have historical records for the mainland, it seems safe to assume that
texts there were written down around the same period. Indeed, a range of
Buddhist manuscripts from northern regions have been found dating from
the early centuries CE, one of which has been carbon dated to around 75

Due to the materials and climate, no such early manuscripts
of the Pali canon have survived. There are a few earlier passages in
inscriptions and the like, but the bulk of our Pali texts come from
manuscripts that have been recopied in the past few centuries.

The Chinese texts originate from manuscripts of various schools that
were taken to China and translated there by teams of monks. Each
collection has a different origin, and due to the meticulous records of
the Chinese canon, the translators and dates of these are usually well
known. Most of the early Buddhist discourses were translated around the
5th century CE, though some were earlier and some later than this. It is
not always possible to determine exactly what the original language of
the manuscripts was, but in many cases it was probably Sanskrit.
However, a variety of other Indic languages such as Gandhārī or Buddhist
Hybrid Sanskrit may have been used.

Likewise, the early texts found in Tibetan stem from Sanskrit texts that were translated in Tibet over millenium ago.

None of the modern forms of Buddhism normally use Sanskrit texts, as
the northern schools preserved only the translations. The texts in
Sanskrit and other early Indic dialects stem from a range of fortuitous
finds in the past century. Certain Sanskrit texts were discovered in
ancient manuscripts in Nepal and Tibet, where they had lain mostly
untouched since being brought from India nearly a thousand years ago.
Several finds have unearthed more texts. Manuscripts from Gilgit and
elsewhere in central Asia, Afghanistan, and Pakistan contain suttas in
several different languages, ranging from extensive texts to tiny scraps
containing only a few letters. Some were recovered from proper
archaeological research, but other manuscripts simply appeared on the
black market and their origin can only be guessed at. These manuscripts
represent the spectrum of Buddhist literature of the time, including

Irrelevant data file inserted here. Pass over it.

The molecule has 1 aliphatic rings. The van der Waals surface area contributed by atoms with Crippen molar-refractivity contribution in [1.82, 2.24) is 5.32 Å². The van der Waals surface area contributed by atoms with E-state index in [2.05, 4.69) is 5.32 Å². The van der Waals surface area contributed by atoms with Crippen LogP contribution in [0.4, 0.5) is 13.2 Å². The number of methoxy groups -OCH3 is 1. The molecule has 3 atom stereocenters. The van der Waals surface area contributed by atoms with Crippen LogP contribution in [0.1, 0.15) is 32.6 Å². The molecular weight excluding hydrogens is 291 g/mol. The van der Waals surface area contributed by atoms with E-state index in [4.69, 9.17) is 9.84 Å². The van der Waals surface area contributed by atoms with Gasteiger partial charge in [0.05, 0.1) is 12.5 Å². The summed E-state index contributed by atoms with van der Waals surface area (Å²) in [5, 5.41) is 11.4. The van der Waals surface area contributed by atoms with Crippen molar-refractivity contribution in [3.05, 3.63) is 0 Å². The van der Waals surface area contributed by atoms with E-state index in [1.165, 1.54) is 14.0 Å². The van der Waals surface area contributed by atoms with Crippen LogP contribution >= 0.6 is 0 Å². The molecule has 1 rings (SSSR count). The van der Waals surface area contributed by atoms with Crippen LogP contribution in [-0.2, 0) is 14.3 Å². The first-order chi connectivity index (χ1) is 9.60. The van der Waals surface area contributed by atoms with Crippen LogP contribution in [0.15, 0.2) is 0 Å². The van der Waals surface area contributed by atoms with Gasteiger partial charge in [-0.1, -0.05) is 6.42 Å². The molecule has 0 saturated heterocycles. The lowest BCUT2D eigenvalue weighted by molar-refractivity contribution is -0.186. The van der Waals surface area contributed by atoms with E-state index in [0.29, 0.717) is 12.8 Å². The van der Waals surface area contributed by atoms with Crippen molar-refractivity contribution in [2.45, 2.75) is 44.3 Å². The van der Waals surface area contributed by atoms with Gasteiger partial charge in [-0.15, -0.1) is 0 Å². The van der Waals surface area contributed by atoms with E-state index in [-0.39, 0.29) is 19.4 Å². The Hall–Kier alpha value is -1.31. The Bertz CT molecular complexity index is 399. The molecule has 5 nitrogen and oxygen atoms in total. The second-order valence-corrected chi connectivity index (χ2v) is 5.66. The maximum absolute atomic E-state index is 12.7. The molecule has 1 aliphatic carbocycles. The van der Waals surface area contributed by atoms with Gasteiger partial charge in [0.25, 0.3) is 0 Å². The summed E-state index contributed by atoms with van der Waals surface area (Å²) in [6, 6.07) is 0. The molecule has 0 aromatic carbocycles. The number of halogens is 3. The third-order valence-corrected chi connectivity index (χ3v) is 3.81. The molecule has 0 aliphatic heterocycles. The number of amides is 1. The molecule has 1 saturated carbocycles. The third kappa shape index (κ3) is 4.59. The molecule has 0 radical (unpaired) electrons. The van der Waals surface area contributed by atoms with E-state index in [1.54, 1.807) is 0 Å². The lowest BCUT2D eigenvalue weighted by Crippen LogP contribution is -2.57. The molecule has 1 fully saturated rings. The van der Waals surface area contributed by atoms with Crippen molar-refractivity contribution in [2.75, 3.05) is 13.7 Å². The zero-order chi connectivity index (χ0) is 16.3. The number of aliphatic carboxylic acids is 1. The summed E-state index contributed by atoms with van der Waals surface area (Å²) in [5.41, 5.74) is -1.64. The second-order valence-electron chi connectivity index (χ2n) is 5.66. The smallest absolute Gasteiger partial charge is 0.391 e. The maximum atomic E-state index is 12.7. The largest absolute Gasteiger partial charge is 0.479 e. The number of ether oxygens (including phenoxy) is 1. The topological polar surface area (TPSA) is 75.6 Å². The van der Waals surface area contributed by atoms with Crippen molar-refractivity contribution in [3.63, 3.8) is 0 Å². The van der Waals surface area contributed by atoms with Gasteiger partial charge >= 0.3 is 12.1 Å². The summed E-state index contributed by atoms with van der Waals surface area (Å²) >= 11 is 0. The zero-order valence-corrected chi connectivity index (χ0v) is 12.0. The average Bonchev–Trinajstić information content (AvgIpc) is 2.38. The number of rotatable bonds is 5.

early suttas, Vinaya, Abhidhamma, legends, Mahāyāna texts, and
commentaries. Here we are only concerned with the early sutta material.

Such texts are sometimes called the “Dead Sea Scrolls” of Buddhism, but
this is misleading. While the Dead Sea Scrolls contained new texts
indicating a radically different perspective on early Christianity,
these Buddhist suttas are almost always minor variations on what we find
in the Pali canon. They serve to indicate the spread and diversity of
Buddhism, and offer clarification on many points of history and detail,
but they do not radically revise our understanding of the teachings.
The Early Schools of Buddhism

The century after the Buddha passed away witnessed a transformation in
Indian political history. The 16 nations of the Buddha’s time were
amalgamated by the superior force of the Magadhan kingdom, which became
an empire encompassing most of the Indian mainland. At the same time,
the invasion by Alexander the Great established Greek kingdoms in the
north-west, initiating an era of international trade.

Buddhist community, sponsored by kings such as Aśoka, took full
advantage of these favorable conditions to spread the Dhamma over the
Indian subcontinent and further. Less than two centuries after the
Buddha’s passing, Buddhist communities were thriving in regions as
far-flung as Sri Lanka and Afghanistan.

But with this growth came
new challenges. The community began to diverge, driven primarily by
distance, but also by doctrinal disagreements and personality clashes.
Soon there were, according to the traditional reckoning, “eighteen”
schools. This is just a conventional number, and there were really four
or five major groups of schools, with many regional branches.

Each of these schools would have preserved a scriptural collection.
Today we have only a small selection of these. Nevertheless, though much
is lost, we do have enough to get a reasonable idea of the similarities
and differences. Note that, unlike the Vinaya texts, it is sometimes
difficult to determine the school affiliation of a sutta collection.

For the purposes of the Discourses, the following schools are most important.

Theravāda: More precisely known as the Mahāvihāravāsins, the